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My first trip to Venice was memorable in many ways. But, I will forever remember walking past a Valentino store and just being entranced at what stood in front of me…behind a mere pain of glass. I wanted that dress behind the window. Why? Well, it was simply the most gorgeous material possession I had ever seen. And, after watching the documentary, Valentino: The Last Emperor, I find that I am not alone. There are people the world over that have fallen in love with Valentino’s designs and gift for creating beauty. The man, seen here as a perfectionist and a diva (if that word could be used for any man, it should be used for Valentino), just seems to know what styles, colors, fabric and design will make a woman’s beauty shine. His desire for excellence has paid off for 45 years, during which he has reigned as one of the premier (if not THE premier) woman’s fashion designer in the world. He focuses his designs on ONE thing…evening gowns…and has perfected the elegant, classic and fabulously stylish look. Any woman who possesses any imagination can visualize herself in a Valentino. And, in this movie, you get a little peek at how that international glory has not only been achieved…but been sustained for over four decades. Filmed with less of a history bent and more a “day in the life” spin, the documentary looks at Valentino’s 45th year in fashion…including the anniversary party and fashion show in Rome. His lifestyle, like his work, is the ultimate in style, but would we really expect anything else from someone who creates work that has the ability to transport us to another reality. He can be temperamental, but we expect that. He is demanding, but we understand that (could he really design the dresses he designs and NOT be showy?). He is not always gracious, but we over look that. Why? Because he is Valentino? No…there is more to him than that. As the documentary reveals, he has difficulty expressing his emotions to others, even those who are intimately close with him. We come to realize the reason Valentino is seemingly stingy on giving thanks is because, with his artistic temperament, he has trouble relaying expressions of gratitude. When he does, he gets overcome…he breaks down from all of the appreciation he has for his staff, friends and partner. He is an extravagant man on the outside, but inside, he is a sensitive soul. Anyone who is interested in fashion, interested in design or just plain interested in beauty should see this fascinating documentary.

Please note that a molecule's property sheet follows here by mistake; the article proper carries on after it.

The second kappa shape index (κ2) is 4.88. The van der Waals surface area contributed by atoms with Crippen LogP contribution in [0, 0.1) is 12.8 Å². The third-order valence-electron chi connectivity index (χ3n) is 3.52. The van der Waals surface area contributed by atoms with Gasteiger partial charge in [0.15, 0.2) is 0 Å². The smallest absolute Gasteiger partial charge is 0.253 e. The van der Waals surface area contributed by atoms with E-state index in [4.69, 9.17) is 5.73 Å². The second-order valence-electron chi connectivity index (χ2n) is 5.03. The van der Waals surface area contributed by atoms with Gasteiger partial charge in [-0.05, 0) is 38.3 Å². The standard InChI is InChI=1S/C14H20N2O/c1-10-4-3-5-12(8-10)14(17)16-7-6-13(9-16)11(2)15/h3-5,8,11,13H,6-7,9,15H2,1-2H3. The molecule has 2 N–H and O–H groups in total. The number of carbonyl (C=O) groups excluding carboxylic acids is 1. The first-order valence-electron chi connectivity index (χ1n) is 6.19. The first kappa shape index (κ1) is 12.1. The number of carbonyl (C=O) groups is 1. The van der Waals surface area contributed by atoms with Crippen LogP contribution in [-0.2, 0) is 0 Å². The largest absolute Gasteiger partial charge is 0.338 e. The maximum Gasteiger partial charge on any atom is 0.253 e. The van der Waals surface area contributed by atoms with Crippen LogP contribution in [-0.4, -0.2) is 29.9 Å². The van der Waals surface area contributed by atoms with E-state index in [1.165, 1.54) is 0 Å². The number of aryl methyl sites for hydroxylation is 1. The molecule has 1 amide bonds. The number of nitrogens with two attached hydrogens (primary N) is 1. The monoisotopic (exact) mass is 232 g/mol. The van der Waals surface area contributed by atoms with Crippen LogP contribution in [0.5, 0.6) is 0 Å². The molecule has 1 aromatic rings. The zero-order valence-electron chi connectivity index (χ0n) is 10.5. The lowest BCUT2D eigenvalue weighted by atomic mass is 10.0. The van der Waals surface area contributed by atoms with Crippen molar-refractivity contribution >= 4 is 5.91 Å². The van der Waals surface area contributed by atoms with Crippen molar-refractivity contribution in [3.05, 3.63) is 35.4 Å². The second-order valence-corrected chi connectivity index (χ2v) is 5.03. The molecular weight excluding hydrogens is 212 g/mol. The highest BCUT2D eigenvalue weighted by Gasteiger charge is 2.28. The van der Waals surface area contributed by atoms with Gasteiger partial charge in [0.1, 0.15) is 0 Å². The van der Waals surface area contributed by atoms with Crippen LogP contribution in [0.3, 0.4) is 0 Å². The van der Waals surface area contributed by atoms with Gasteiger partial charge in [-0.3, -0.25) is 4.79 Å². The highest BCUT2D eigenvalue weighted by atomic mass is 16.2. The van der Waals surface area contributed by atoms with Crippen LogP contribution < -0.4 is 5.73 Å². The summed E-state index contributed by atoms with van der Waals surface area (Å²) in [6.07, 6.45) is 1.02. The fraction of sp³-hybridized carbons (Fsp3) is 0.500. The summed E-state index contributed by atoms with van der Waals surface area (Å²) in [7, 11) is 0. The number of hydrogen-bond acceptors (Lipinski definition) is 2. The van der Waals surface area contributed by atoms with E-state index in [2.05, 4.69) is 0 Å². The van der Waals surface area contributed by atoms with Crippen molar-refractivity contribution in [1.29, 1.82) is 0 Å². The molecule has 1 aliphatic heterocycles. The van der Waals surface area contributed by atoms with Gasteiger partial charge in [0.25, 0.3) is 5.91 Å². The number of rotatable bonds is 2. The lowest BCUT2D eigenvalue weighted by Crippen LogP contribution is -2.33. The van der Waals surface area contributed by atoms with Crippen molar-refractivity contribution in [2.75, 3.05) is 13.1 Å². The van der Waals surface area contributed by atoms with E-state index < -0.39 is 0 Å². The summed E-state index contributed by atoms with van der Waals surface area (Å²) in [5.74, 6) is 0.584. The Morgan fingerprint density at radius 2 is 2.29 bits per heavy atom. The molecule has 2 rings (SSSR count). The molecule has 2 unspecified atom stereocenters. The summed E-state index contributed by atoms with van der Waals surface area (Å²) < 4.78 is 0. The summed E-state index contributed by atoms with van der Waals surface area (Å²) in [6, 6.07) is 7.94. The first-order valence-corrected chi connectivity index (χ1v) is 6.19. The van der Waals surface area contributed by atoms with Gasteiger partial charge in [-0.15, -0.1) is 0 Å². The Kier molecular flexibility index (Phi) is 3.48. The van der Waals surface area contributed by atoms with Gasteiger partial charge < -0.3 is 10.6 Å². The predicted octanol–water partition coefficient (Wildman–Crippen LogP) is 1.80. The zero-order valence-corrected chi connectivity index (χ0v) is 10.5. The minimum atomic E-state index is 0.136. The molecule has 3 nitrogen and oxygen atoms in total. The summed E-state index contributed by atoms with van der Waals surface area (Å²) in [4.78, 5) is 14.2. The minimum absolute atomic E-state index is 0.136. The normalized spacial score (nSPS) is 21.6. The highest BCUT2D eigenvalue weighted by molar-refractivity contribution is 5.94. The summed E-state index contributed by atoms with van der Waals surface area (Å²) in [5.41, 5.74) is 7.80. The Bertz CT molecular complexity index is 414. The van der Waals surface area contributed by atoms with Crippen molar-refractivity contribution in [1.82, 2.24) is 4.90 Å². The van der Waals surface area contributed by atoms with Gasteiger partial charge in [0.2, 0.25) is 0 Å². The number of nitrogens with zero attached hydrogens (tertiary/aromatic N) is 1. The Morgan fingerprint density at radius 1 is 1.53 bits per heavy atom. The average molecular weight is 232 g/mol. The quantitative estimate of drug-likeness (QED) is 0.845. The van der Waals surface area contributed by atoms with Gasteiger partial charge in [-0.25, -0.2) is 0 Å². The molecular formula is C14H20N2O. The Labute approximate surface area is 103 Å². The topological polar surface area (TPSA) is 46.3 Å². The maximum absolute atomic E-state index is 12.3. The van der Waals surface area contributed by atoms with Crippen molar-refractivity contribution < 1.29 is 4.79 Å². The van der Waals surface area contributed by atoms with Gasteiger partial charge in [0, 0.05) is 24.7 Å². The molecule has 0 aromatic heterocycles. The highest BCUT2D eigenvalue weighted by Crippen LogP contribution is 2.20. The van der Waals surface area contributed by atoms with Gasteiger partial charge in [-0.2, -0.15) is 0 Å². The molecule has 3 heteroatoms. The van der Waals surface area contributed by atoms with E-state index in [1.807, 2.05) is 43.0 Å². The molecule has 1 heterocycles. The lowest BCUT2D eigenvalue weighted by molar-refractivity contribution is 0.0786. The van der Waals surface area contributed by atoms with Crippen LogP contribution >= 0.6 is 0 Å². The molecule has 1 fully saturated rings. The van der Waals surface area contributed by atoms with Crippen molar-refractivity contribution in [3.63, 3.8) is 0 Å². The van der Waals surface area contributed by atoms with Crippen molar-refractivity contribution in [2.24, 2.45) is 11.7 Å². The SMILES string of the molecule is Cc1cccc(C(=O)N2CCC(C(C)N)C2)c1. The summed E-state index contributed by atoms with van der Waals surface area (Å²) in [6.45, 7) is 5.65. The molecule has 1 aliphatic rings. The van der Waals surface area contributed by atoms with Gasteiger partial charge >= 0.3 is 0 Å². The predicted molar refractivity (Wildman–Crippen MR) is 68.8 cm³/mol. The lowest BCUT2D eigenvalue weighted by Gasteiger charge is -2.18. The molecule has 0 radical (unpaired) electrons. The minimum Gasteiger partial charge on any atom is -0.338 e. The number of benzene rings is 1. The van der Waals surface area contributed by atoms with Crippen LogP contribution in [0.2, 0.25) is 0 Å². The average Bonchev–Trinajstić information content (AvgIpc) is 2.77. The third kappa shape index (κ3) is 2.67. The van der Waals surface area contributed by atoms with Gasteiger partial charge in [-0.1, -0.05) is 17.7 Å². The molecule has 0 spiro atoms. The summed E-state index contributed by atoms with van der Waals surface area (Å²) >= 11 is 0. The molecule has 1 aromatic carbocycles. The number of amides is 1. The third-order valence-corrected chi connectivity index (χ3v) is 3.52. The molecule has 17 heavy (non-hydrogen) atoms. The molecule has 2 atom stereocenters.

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The ladies are all back…with their beaus…and they’ve all hit NYC by storm once again. I was never THAT into the show – I had seen an episode here, a clip there – so I was worried if that would effect how I liked the movie. Well, Carrie Bradshaw (Sarah Jessica Parker) does a nice recap in the beginning of the film that pretty much makes sure fans and novices alike are relatively on the same page. And after that, WATCH OUT! It’s a wild ride of emotions, fashion, music, posing, clubbing, love and hate. The major critical complaint about this one has been that it’s too long. But, I would disagree with that, saying that the time passes quickly and there really are never any lulls. Another criticism I’ve heard is that it’s shallow. HELLO! The TV series was shallow! So, did we really expect the movie to become this deep, philosophical study? We would not go see something like that, but we would see this…something fun and light. This is not a heavy movie. It’s a good movie for girlfriends to see together and compare notes about after. It’s not going to come up on Oscar night (except maybe for costumes!). It’s fun. Just like the show was. We really wouldn’t have wanted them to change anything, did we?